Inpatients had 3.9 mL kg−1 min−1 lower estimated VO2peak than the matched HUNT average (Figure 1). The outpatients had 0.33 mL kg−1 min−1 higher in absolute terms, but not statistically different (SD5.6, p = 0.8). The deviation from matched HUNT average was larger for inpatients than for outpatients (p = 0.025).
Figure 1. Estimated VO2peak for inpatient and outpatient with severe mental disorder, compared to a matched population average. *p=0.003. **p < 0.001.
The main finding in this study is that inpatients with severe mental disorders had a lower level of estimated VO2peak than outpatients. This difference was also evident when we compared the groups with a matched population average. The finding of a low VO2peak in inpatients is in accordance with previous studies on aerobic fitness in patients with severe mental disorders (8). It fits well with knowledge about a low level of physical activity in this group (6, 7). The low level of aerobic fitness will probably contribute to an increased risk of CVD among inpatients, and thereby highlight inpatients as a high risk group for CVD among patients with severe mental disorders.
The outpatients in our study were not different from the matched population average with respect to estimated aerobic fitness. This was contrary to our hypothesis. We expected to find that outpatients as well as inpatients were below the population average, but our findings indicate that outpatients could have the same level of aerobic fitness as the general population. This could indicate that outpatients have a relatively lower risk for CVD compared to inpatients This may in turn contribute to a difference in mortality the two groups, as found by Kiviniemi et al. (9). The study population is, however, young, due to a considerable number of patients in early phases of their disorder being assessed and diagnosed. Some patients may therefore not yet have experienced the full consequences of the disorders when it comes to lifestyle and risk factors for CVD. The fact that they still might have an average risk of CVD, suggests that it is possible to live with a severe mental disorder and still keep the risk for developing CVD on a population level. A relatively high proportion of the outpatients had work or daily activity (19 out of 27, 70%), and this probably contributes to physical activity and better aerobic fitness.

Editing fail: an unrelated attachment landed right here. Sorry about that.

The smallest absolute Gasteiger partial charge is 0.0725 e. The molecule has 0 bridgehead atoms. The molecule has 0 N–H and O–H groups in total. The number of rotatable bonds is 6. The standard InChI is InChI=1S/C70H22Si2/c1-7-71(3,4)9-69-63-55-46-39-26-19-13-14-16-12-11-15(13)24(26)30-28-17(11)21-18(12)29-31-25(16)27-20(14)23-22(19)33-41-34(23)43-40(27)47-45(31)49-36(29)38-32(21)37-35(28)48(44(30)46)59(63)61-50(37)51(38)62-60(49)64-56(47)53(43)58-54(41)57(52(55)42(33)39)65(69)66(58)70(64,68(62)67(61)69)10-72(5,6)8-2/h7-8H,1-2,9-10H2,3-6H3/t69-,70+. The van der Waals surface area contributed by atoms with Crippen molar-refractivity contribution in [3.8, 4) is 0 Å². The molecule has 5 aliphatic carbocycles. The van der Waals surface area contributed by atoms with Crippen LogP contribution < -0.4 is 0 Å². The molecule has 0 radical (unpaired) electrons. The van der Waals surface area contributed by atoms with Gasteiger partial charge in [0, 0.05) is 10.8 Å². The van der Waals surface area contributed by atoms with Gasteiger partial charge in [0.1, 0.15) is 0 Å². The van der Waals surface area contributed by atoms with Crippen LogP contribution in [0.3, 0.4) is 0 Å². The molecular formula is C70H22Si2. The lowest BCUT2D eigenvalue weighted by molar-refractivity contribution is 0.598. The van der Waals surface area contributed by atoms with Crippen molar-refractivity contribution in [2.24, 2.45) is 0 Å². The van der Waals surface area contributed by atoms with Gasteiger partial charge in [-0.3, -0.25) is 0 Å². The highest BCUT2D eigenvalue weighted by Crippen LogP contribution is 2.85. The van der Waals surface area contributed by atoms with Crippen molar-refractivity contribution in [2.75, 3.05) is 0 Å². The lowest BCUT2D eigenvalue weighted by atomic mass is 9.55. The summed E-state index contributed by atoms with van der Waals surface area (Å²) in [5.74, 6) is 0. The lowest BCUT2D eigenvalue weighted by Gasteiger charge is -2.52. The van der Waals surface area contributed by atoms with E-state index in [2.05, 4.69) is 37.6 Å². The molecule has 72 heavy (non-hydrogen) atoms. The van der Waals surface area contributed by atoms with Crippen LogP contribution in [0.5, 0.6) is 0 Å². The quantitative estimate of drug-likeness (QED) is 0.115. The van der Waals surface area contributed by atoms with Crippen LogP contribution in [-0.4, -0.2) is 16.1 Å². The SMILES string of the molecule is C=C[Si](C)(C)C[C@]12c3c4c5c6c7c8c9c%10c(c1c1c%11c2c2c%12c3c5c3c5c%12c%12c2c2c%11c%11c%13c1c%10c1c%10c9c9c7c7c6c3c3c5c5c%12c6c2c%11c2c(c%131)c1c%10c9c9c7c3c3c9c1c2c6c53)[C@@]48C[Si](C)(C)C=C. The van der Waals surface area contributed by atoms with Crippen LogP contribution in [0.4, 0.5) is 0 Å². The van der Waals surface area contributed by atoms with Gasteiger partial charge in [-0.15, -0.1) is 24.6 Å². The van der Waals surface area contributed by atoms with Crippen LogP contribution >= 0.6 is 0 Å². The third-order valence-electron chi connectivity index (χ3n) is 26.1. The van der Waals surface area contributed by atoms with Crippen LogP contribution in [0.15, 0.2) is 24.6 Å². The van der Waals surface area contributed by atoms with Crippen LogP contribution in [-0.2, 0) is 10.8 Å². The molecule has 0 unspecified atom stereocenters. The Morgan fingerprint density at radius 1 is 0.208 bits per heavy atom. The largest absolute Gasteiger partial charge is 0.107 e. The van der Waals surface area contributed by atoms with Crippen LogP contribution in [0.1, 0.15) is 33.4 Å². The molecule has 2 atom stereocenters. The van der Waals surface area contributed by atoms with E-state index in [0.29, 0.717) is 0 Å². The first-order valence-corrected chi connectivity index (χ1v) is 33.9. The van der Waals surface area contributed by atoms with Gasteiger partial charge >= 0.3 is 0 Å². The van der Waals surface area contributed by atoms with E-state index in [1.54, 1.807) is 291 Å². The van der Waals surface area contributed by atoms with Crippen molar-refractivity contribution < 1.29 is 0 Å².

We found no statistically significant differences between inpatients and outpatients in the factors used to estimate aerobic fitness, even though we found a difference in the resulting estimated fitness. This suggests that there could be differences in the separate factors, including physical activity, that are not revealed in this study because of the small size of the study population.
The number and characteristics of patients admitted to inpatient treatment in a psychiatric hospital will vary in areas, depending on the availability of inpatient treatment and selection of patients. The inpatient group identified in this study might therefore receive other care in other locations, depending on how the health service is organized. Our findings still show that there are groups of patients with severe mental disorders with low aerobic fitness and other groups with normal aerobic fitness that need to be identified in order to treat the individual patient needs.